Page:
I am competing in a road bike challenge, which has considerably more elevation gains than I am used to. My problem is that I live in the plains and have no hills or other steep elevations to train.

How can I compensate for the elevation I will be experiencing in the race?
I'd prefer a solution I could do on one of my bikes while training for the challenge.

  • I have asked another question related to this one with additional information.
    – Baarn
    Commented Apr 4, 2013 at 12:10

3 Answers 3


I don't think you can fully compensate for elevation gains (climbing) without some actual climbing...

Are there any small hills, multi-story parking garages, or anything where you could do some climbing laps, at least? Off-road hills on a mountain-bike with bar-ends?

I think some combination of longer rides, intervals, sprints and/or added weight (pull a heavy trailer) should help you get the basic cardiovascular and leg components of hill-climbing. Some planks or other exercises to improve your ability to transfer power between arms and legs should help, too.

When going up a hill, it can be challenging to keep your effort level the same as when you were on the flat. If you increase your effort on the climbs, you're likely to tire quicker. At the very least, you may be exceeding the effort levels you were training at. Managing your effort levels on hills takes some experience that may be hard to acquire without some decent length climbs.

When you go up a hill the bike is tilted nose upward, and you have to compensate for that by moving your weight forward or pulling yourself in, or you lose a lot of power. If you get off the saddle to stand up to shift your weight forward, the bike shifts back as you stand and the bike moves forward/aft and laterally as you move. A stationary bike with the front up on blocks might help you with some of that, but a real bike moves under you and those gym "bikes" can't.

When you go up a steep hill you end up going a lot slower, and it's helpful to have practice with balancing at speeds barely above walking speed while putting a lot of effort into making the bike move forward. Balancing a bike that's going slowly without you working hard isn't nearly the same thing. Without that practice, you're more likely to have to get off and walk.

There's different variations of "shoelacing" or "switchbacking" you can use on hills when your lowest gear isn't quite low enough. Either taking a large zig-zag pattern to get a less steep (but longer) effective climb, or weaving the bike while your center of mass keeps to a relatively straight line so that the rear wheel takes a longer path and emulates a lower gear. I can't imagine practicing any of that without an actual hill.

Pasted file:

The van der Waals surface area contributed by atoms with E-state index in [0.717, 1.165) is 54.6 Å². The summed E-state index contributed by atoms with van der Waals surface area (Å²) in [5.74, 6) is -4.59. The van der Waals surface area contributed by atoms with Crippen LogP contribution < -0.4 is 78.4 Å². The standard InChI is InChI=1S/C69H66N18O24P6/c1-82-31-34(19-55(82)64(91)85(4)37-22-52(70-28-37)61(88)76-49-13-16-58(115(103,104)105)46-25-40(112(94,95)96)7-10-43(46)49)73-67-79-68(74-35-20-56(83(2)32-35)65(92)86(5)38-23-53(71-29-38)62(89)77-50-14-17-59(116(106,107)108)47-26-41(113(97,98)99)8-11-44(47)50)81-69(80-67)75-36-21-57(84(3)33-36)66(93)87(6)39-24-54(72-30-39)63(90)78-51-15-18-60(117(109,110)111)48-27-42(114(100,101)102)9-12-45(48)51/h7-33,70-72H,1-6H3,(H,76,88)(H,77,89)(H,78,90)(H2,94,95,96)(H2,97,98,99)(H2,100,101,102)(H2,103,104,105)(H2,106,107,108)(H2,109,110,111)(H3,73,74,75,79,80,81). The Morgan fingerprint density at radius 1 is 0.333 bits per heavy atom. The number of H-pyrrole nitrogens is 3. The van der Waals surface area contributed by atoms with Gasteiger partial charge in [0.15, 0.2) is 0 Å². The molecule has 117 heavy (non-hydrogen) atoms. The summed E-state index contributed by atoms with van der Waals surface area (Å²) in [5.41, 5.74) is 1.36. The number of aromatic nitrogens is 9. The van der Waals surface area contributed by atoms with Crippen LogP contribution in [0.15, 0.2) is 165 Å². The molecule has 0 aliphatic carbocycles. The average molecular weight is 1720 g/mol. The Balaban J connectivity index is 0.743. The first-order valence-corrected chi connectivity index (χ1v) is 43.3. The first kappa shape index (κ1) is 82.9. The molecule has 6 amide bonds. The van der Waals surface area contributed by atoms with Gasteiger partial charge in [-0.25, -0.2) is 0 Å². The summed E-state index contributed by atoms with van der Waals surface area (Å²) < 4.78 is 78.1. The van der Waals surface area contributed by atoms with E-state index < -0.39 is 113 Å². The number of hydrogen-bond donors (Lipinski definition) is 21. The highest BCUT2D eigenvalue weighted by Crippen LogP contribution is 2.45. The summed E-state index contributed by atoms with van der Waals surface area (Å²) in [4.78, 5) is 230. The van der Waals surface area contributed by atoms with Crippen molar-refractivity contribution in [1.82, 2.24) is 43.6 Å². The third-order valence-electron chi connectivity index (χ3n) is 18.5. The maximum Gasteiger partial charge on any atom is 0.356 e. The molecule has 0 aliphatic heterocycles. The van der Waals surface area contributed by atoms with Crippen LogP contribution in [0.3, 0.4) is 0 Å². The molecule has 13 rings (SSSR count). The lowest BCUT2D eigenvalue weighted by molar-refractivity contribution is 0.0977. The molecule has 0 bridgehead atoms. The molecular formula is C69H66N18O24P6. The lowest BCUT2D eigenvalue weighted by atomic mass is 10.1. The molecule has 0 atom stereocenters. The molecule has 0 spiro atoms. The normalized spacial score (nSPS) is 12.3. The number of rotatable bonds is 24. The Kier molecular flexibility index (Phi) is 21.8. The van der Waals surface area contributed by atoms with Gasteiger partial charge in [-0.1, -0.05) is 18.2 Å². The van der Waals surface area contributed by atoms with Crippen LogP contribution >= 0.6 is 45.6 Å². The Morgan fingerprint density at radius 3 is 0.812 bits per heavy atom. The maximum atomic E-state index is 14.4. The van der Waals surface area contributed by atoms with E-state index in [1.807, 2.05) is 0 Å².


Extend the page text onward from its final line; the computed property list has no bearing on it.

• Happened to run into this today: youtube.com/watch?v=WgTFENouM7w
    – freiheit
    Commented Apr 7, 2013 at 1:27
  • 1
    Since your power comes through the real wheel, I don't see how you lose power from being tilted nose up a little bit. You lose control though. I regularly climb a 30% hill which has my front wheel coming off the ground if I don't lean on it. The thrust isn't affected either way, though.
    – Kaz
    Commented Apr 7, 2013 at 3:38

You could try towing a weight behind your bike, but you would need to do it off public roads.


There's nothing magic in climbing. The ability to climb on a bike is mostly determined by the ratio of your power output to your total mass (total = you + bike + all your equipment). It's entirely possible to become a good climber while riding in non-hilly areas, or even indoors on a bicycle trainer -- it's easier and more fun to do it on actual hills but if you live in an area without hills it just means you'll have to focus on building up your sustainable power and minimizing the weight you have to carry up hill. These are things you can do on the flat.

One thing that is harder while training on the flat or indoors compared to training in hills is finding the right way to gauge your effort and pace during a long climb. Once again, it's possible for you to learn to do that in the absence of hills but one of the hardest aspects is that the crank inertial load you experience on the flat or on a trainer doesn't realistically mimic what you'll experience on a climb. You can think of crank inertial load as the feedback you get through the pedals that tells you how much momentum you lose as you pedal along. On the flat, or on most trainers, bike speed doesn't decrease much if you lighten up your pedal force during each revolution; on the other hand, on a very steep hill, the bike slows down quite a bit during the "off" phase of the pedal stroke. You cannot easily replicate this change in momentum on a trainer, no matter how many books you stick under your front wheel in order to change the angle of your bike. So, you'll just have to live with working on raising your power in an unrealistic crank inertial load environment. Many riders find it harder to pace evenly on the flat or on a trainer compared to on a hill but that can't be helped, and now you're aware of it. Increased power is the rising tide that lifts all boats, so if you raise your sustainable power you can get a larger margin of comfort during your climbs by riding steadily at a pace well below your sustainable maximum.

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